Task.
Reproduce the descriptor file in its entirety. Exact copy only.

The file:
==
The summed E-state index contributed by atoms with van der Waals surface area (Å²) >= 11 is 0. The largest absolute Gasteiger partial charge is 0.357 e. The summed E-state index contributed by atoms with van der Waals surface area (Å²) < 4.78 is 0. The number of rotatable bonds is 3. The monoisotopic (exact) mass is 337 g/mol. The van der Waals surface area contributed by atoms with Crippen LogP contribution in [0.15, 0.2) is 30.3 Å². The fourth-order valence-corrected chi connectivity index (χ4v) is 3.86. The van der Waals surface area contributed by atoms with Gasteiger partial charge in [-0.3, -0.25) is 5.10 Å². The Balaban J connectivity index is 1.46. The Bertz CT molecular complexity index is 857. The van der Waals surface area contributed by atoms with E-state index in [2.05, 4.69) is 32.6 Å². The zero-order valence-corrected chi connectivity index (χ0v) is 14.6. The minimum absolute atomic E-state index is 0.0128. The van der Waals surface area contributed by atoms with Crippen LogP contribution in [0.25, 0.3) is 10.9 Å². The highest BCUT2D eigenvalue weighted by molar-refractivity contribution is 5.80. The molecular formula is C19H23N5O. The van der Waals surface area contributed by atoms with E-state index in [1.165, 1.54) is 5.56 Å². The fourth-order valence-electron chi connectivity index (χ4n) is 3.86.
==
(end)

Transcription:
The summed E-state index contributed by atoms with van der Waals surface area (Å²) >= 11 is 0. The largest absolute Gasteiger partial charge is 0.357 e. The summed E-state index contributed by atoms with van der Waals surface area (Å²) < 4.78 is 0. The number of rotatable bonds is 3. The monoisotopic (exact) mass is 337 g/mol. The van der Waals surface area contributed by atoms with Crippen LogP contribution in [0.15, 0.2) is 30.3 Å². The fourth-order valence-corrected chi connectivity index (χ4v) is 3.86. The van der Waals surface area contributed by atoms with Gasteiger partial charge in [-0.3, -0.25) is 5.10 Å². The Balaban J connectivity index is 1.46. The Bertz CT molecular complexity index is 857. The van der Waals surface area contributed by atoms with E-state index in [2.05, 4.69) is 32.6 Å². The zero-order valence-corrected chi connectivity index (χ0v) is 14.6. The minimum absolute atomic E-state index is 0.0128. The van der Waals surface area contributed by atoms with Crippen LogP contribution in [0.25, 0.3) is 10.9 Å². The highest BCUT2D eigenvalue weighted by molar-refractivity contribution is 5.80. The molecular formula is C19H23N5O. The van der Waals surface area contributed by atoms with E-state index in [1.165, 1.54) is 5.56 Å². The fourth-order valence-electron chi connectivity index (χ4n) is 3.86.